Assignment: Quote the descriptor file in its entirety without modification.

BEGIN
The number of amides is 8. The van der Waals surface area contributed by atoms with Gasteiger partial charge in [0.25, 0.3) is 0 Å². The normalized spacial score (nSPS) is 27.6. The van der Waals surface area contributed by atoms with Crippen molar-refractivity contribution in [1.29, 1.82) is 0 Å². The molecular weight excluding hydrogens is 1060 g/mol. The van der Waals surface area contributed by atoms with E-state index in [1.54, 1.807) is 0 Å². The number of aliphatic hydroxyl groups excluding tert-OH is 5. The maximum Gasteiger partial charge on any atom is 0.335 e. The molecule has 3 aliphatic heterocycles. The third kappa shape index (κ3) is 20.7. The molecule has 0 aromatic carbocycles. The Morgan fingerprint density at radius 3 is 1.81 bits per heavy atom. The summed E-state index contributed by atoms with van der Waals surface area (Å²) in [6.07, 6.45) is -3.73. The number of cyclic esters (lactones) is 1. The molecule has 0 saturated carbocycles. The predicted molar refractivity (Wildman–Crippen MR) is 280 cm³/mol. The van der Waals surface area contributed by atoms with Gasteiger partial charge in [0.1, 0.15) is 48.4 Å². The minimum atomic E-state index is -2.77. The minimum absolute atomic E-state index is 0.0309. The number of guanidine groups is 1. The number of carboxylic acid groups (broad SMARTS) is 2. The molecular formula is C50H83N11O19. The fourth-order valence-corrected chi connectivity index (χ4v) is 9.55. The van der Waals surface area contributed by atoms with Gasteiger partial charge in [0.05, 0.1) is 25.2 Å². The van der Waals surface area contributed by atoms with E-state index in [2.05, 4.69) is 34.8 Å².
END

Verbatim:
The number of amides is 8. The van der Waals surface area contributed by atoms with Gasteiger partial charge in [0.25, 0.3) is 0 Å². The normalized spacial score (nSPS) is 27.6. The van der Waals surface area contributed by atoms with Crippen molar-refractivity contribution in [1.29, 1.82) is 0 Å². The molecular weight excluding hydrogens is 1060 g/mol. The van der Waals surface area contributed by atoms with E-state index in [1.54, 1.807) is 0 Å². The number of aliphatic hydroxyl groups excluding tert-OH is 5. The maximum Gasteiger partial charge on any atom is 0.335 e. The molecule has 3 aliphatic heterocycles. The third kappa shape index (κ3) is 20.7. The molecule has 0 aromatic carbocycles. The Morgan fingerprint density at radius 3 is 1.81 bits per heavy atom. The summed E-state index contributed by atoms with van der Waals surface area (Å²) in [6.07, 6.45) is -3.73. The number of cyclic esters (lactones) is 1. The molecule has 0 saturated carbocycles. The predicted molar refractivity (Wildman–Crippen MR) is 280 cm³/mol. The van der Waals surface area contributed by atoms with Gasteiger partial charge in [0.1, 0.15) is 48.4 Å². The minimum atomic E-state index is -2.77. The minimum absolute atomic E-state index is 0.0309. The number of guanidine groups is 1. The number of carboxylic acid groups (broad SMARTS) is 2. The molecular formula is C50H83N11O19. The fourth-order valence-corrected chi connectivity index (χ4v) is 9.55. The van der Waals surface area contributed by atoms with Gasteiger partial charge in [0.05, 0.1) is 25.2 Å². The van der Waals surface area contributed by atoms with E-state index in [2.05, 4.69) is 34.8 Å².